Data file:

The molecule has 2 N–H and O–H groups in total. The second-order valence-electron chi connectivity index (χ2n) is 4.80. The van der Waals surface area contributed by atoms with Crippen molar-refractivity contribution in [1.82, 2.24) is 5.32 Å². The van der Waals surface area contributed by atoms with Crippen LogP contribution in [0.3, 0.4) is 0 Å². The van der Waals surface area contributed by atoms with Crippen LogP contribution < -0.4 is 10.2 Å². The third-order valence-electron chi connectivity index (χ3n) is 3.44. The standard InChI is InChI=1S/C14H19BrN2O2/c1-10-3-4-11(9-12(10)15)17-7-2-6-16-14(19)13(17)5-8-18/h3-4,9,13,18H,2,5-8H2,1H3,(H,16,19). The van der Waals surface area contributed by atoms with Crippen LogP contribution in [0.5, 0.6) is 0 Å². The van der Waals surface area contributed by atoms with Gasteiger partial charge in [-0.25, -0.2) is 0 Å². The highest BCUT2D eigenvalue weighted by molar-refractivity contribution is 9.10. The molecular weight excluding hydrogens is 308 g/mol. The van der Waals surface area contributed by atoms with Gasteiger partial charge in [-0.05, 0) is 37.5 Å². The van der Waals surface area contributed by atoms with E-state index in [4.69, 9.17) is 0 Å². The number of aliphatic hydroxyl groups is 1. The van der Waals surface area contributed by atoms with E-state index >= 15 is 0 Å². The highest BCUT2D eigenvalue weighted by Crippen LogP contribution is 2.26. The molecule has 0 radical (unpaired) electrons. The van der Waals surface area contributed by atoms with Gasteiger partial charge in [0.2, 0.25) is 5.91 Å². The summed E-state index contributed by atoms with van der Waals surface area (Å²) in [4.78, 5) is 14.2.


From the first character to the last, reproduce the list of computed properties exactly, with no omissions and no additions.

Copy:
The molecule has 2 N–H and O–H groups in total. The second-order valence-electron chi connectivity index (χ2n) is 4.80. The van der Waals surface area contributed by atoms with Crippen molar-refractivity contribution in [1.82, 2.24) is 5.32 Å². The van der Waals surface area contributed by atoms with Crippen LogP contribution in [0.3, 0.4) is 0 Å². The van der Waals surface area contributed by atoms with Crippen LogP contribution < -0.4 is 10.2 Å². The third-order valence-electron chi connectivity index (χ3n) is 3.44. The standard InChI is InChI=1S/C14H19BrN2O2/c1-10-3-4-11(9-12(10)15)17-7-2-6-16-14(19)13(17)5-8-18/h3-4,9,13,18H,2,5-8H2,1H3,(H,16,19). The van der Waals surface area contributed by atoms with Crippen LogP contribution in [0.5, 0.6) is 0 Å². The van der Waals surface area contributed by atoms with Gasteiger partial charge in [-0.25, -0.2) is 0 Å². The highest BCUT2D eigenvalue weighted by molar-refractivity contribution is 9.10. The molecular weight excluding hydrogens is 308 g/mol. The van der Waals surface area contributed by atoms with Gasteiger partial charge in [-0.05, 0) is 37.5 Å². The van der Waals surface area contributed by atoms with E-state index in [4.69, 9.17) is 0 Å². The number of aliphatic hydroxyl groups is 1. The van der Waals surface area contributed by atoms with E-state index >= 15 is 0 Å². The highest BCUT2D eigenvalue weighted by Crippen LogP contribution is 2.26. The molecule has 0 radical (unpaired) electrons. The van der Waals surface area contributed by atoms with Gasteiger partial charge in [0.2, 0.25) is 5.91 Å². The summed E-state index contributed by atoms with van der Waals surface area (Å²) in [4.78, 5) is 14.2.